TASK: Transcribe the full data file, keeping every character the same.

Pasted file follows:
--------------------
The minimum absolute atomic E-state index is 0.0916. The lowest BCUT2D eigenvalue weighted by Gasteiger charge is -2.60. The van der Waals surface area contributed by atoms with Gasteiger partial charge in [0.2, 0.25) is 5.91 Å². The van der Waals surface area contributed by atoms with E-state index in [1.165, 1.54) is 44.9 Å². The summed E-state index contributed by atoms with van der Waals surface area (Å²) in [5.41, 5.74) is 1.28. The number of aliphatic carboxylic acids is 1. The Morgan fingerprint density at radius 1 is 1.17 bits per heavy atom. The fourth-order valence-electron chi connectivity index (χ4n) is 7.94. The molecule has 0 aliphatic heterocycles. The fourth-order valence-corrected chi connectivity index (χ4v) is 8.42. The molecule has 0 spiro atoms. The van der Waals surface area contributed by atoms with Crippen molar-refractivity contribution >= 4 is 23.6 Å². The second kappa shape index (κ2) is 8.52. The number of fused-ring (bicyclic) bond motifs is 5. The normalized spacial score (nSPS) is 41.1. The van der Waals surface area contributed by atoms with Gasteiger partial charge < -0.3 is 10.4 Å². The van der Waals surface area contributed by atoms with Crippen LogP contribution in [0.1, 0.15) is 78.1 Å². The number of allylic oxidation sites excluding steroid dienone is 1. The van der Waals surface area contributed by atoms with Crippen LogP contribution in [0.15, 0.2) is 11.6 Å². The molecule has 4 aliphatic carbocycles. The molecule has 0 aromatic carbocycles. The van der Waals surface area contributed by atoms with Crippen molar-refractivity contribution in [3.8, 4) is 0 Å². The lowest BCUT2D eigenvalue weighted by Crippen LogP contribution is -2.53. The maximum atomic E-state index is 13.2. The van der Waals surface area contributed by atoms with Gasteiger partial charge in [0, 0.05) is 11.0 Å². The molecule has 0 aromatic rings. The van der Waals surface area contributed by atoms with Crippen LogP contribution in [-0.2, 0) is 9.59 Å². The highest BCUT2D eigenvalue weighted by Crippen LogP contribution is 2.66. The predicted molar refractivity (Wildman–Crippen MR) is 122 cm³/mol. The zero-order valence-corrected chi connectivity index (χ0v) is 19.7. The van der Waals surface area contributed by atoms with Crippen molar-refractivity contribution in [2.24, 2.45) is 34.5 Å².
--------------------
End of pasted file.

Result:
The minimum absolute atomic E-state index is 0.0916. The lowest BCUT2D eigenvalue weighted by Gasteiger charge is -2.60. The van der Waals surface area contributed by atoms with Gasteiger partial charge in [0.2, 0.25) is 5.91 Å². The van der Waals surface area contributed by atoms with E-state index in [1.165, 1.54) is 44.9 Å². The summed E-state index contributed by atoms with van der Waals surface area (Å²) in [5.41, 5.74) is 1.28. The number of aliphatic carboxylic acids is 1. The Morgan fingerprint density at radius 1 is 1.17 bits per heavy atom. The fourth-order valence-electron chi connectivity index (χ4n) is 7.94. The molecule has 0 aliphatic heterocycles. The fourth-order valence-corrected chi connectivity index (χ4v) is 8.42. The molecule has 0 spiro atoms. The van der Waals surface area contributed by atoms with Crippen molar-refractivity contribution >= 4 is 23.6 Å². The second kappa shape index (κ2) is 8.52. The number of fused-ring (bicyclic) bond motifs is 5. The normalized spacial score (nSPS) is 41.1. The van der Waals surface area contributed by atoms with Gasteiger partial charge < -0.3 is 10.4 Å². The van der Waals surface area contributed by atoms with Crippen LogP contribution in [0.1, 0.15) is 78.1 Å². The number of allylic oxidation sites excluding steroid dienone is 1. The van der Waals surface area contributed by atoms with Crippen LogP contribution in [0.15, 0.2) is 11.6 Å². The molecule has 4 aliphatic carbocycles. The molecule has 0 aromatic carbocycles. The van der Waals surface area contributed by atoms with Crippen molar-refractivity contribution in [3.8, 4) is 0 Å². The lowest BCUT2D eigenvalue weighted by Crippen LogP contribution is -2.53. The maximum atomic E-state index is 13.2. The van der Waals surface area contributed by atoms with Gasteiger partial charge in [0, 0.05) is 11.0 Å². The molecule has 0 aromatic rings. The van der Waals surface area contributed by atoms with Crippen LogP contribution in [-0.2, 0) is 9.59 Å². The highest BCUT2D eigenvalue weighted by Crippen LogP contribution is 2.66. The predicted molar refractivity (Wildman–Crippen MR) is 122 cm³/mol. The zero-order valence-corrected chi connectivity index (χ0v) is 19.7. The van der Waals surface area contributed by atoms with Crippen molar-refractivity contribution in [2.24, 2.45) is 34.5 Å².